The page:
On Being Small

I keep on trying to write something but don’t. I worry if I start the year this way, tongue tied and quiet, I won’t know how to come out of it. Sometimes in the snow you don’t know how deep it is until you fall in, and you’re surprised when your hands never catch ground— the sinking of something so lovely feels unnatural. A reminder that we do not truly know the limits of our own world. Like an earthquake. Like an undertow.

Here the world is so quiet that I have learned quiet has a sound. Every time I try to write in the past weeks I start a sentence by saying, I am small. I am so small that I do not know what else to say. I think it must be the trees I am surrounded by here. Tall, towering, like watchers across the front yard… and beyond, and up the mountain. In their bigness and their silence I am made small.

They evoke a similar kind of awe as the ocean does — only they are constant in their stillness as the ocean is constant in its movement. There is a hand carved sign down the road that says the trees behind it were taken out by a sudden microburst in 1986, the same year I was born. The sign says the trees will be replanted. And it’s an odd moment because of the tense of the sign and how it calls attention to time, because the trees behind it are full grown and you would never know of the weather anomaly at all if not for the sign still standing there.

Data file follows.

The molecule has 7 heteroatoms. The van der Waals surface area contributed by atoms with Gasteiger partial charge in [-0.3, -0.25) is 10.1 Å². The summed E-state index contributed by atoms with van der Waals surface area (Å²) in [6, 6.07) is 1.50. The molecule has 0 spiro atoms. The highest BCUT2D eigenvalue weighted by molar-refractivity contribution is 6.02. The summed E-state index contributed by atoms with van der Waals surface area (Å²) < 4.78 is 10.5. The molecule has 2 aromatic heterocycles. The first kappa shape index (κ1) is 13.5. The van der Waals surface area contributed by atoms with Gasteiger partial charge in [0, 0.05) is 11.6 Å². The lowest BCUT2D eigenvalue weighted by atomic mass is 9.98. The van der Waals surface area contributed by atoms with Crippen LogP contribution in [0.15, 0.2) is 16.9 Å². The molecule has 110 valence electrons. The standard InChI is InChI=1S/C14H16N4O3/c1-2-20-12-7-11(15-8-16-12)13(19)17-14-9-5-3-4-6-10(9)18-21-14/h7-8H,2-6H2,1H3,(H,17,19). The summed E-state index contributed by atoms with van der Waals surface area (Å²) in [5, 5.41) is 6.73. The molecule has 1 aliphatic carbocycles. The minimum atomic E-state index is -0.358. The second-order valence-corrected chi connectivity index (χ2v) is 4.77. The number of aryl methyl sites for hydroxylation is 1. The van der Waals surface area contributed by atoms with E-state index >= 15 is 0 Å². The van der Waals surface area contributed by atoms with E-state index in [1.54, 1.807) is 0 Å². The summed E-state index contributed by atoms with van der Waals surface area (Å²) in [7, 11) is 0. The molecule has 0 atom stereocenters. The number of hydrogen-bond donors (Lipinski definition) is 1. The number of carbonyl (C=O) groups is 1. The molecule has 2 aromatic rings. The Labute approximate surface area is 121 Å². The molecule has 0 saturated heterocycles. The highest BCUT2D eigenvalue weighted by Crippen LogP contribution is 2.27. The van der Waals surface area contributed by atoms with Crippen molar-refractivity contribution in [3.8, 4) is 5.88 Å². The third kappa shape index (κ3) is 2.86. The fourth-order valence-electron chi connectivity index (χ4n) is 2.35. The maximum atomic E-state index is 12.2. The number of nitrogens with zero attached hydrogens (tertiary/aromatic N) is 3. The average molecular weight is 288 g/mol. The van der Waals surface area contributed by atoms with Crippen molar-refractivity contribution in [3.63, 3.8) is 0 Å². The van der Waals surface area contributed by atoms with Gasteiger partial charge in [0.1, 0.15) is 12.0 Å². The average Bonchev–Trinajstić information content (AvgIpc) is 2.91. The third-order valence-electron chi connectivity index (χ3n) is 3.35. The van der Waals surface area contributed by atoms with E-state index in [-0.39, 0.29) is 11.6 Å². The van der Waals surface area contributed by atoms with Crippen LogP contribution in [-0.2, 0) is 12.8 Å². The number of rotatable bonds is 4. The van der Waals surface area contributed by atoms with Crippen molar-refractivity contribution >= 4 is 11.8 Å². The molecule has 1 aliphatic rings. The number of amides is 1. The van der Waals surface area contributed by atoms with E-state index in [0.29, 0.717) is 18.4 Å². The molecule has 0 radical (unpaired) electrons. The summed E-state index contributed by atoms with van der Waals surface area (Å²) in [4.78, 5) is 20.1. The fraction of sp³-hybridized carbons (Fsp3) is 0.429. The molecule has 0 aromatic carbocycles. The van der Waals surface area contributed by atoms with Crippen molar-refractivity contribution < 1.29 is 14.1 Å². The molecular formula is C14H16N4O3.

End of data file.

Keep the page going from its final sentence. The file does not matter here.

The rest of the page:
We are writing a poem about walking in the snow and I think about it a lot. What else do I do here? I slice potatoes and wait for the sun to go down. I talk to the dog. It seems more and more likely the rest of the world is an apparition and impossible that the rest of it isn’t watching the snow fall every afternoon. I understand more now than ever what she meant when she said winter is a season of self. It’s about learning how to be quiet, and still, and small.

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